September 18 – October 23, 2021
Lists, 1989 – 2021
Krakow Witkin Gallery
10 Newbury Street, Boston, Massachusetts 02116 USA
Kay Rosen makes her work by finding, assembling, arranging, composing, simplifying and/or complicating letters and words. The current exhibition, “Kay Rosen: Lists, 1989-1991” consists of every work the artist has made with the ‘list’ form. With Rosen’s direction, a list can be an accumulation, juxtaposition, narrative and/or puzzle. As opposed to traditional grammar, the myriad options of how a list exists has given Rosen both structure and freedom with which to engage formal, social, and political topics. The pieces in the show are in and on a wide range of media (award ribbons, book covers, etching, graphite, handouts, letterpress, periodicals, silkscreen, video and wall painting, among others) and thus show the depth and breadth with which Rosen works. In conjunction with the exhibition, each work in the show now has an associated text (all are available on the website) to further add to the experience of viewing/reading
Kay Rosen has been the subject of numerous articles, reviews, and group and solo exhibitions, including in 1998 a two-venue mid-career survey entitled “Kay Rosen: Li[f]eli[k]e,” curated by Connie Butler and Terry R. Myers at the Los Angeles Museum of Contemporary Art and Otis College of Art Design. She has been the recipient of awards that include a Guggenheim Foundation Fellowship in 2017 and three National Endowment for the Arts Visual Arts Grants. Her work is included in many institutional and private collections. Rosen taught at The School of the Art Institute of Chicago for twenty-four years. She was born and raised in Corpus Christi, Texas and lives in New York City and Gary, Indiana.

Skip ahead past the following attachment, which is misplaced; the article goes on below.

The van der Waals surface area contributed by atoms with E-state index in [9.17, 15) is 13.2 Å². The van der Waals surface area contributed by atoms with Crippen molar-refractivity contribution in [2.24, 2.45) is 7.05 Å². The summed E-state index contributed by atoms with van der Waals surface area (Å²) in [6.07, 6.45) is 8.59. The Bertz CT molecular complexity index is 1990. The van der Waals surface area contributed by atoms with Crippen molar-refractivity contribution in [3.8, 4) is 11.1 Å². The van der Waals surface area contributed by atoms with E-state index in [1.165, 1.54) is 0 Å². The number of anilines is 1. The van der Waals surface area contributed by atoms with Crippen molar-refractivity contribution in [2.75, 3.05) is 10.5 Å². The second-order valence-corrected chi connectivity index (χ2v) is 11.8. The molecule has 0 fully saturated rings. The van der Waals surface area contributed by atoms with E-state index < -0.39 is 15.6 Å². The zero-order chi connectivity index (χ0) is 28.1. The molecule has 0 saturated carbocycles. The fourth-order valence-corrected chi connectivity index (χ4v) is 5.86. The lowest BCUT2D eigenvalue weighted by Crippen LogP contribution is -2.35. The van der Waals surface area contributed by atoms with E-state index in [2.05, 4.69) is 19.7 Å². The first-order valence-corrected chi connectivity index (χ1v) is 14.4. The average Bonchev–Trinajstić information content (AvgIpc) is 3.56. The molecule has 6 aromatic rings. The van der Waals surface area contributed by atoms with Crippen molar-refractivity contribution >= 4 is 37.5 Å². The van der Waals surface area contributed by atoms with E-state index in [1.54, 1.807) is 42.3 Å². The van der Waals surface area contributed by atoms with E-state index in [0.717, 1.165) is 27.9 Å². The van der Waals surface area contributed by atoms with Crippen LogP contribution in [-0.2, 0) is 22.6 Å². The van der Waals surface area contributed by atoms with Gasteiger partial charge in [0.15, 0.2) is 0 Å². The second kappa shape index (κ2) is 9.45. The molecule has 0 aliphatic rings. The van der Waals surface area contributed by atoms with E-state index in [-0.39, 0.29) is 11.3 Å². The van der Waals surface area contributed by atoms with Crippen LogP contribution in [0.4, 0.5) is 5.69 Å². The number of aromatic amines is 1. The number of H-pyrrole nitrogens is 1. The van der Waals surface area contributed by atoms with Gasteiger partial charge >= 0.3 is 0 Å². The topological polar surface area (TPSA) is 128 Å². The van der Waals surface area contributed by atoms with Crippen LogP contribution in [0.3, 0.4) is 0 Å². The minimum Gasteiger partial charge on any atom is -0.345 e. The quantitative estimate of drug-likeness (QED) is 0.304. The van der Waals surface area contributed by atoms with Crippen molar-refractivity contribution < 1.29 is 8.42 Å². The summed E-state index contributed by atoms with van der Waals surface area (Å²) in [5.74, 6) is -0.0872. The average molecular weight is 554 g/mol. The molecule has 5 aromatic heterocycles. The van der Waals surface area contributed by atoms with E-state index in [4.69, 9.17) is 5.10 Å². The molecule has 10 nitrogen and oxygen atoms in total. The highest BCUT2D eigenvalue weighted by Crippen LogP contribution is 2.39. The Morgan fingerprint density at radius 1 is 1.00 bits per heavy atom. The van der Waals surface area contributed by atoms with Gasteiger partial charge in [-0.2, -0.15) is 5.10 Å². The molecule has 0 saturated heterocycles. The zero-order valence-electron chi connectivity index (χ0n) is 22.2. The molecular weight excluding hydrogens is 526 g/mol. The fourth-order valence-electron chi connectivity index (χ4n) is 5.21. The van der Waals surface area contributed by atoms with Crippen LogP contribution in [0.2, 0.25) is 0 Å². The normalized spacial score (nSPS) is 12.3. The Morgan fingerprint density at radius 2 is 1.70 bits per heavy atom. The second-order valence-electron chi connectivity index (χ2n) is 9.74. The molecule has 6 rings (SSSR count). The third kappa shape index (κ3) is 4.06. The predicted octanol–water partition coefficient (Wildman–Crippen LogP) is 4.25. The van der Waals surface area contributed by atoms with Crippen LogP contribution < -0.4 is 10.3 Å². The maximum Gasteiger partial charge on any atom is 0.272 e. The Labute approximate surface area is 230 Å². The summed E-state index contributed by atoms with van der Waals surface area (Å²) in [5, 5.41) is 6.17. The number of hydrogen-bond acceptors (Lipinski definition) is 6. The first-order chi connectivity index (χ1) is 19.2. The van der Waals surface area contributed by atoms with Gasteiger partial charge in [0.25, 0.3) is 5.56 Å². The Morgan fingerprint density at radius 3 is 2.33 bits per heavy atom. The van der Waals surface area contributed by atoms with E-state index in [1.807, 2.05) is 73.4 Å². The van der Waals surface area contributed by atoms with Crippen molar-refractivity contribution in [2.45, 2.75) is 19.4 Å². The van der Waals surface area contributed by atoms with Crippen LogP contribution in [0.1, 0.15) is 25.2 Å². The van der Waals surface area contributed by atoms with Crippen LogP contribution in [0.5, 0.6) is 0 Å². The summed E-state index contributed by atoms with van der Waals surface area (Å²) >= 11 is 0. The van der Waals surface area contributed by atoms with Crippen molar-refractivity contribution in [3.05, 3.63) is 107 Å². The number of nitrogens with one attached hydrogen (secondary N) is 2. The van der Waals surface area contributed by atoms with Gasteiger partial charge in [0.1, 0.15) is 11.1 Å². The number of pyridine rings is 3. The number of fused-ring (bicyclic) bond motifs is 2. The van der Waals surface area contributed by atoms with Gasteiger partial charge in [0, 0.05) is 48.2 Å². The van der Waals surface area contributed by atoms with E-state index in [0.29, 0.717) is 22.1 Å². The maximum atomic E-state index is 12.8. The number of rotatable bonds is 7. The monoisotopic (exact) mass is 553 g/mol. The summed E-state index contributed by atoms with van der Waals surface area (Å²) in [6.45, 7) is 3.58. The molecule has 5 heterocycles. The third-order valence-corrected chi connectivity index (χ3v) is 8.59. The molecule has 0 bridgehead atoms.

Concurrent with Krakow Witkin Gallery’s “Kay Rosen: Lists, 1989-2021” is Rosen’s “New Work 2020-2021,” a solo exhibition in New York at Sikkema Jenkins & Co.. The show features acrylic gouache paintings on paper, enamel paintings on canvas, and two wall murals. Produced over the past 18 months, these works respond to the fear, isolation, and anxiety experienced by the artist during that time.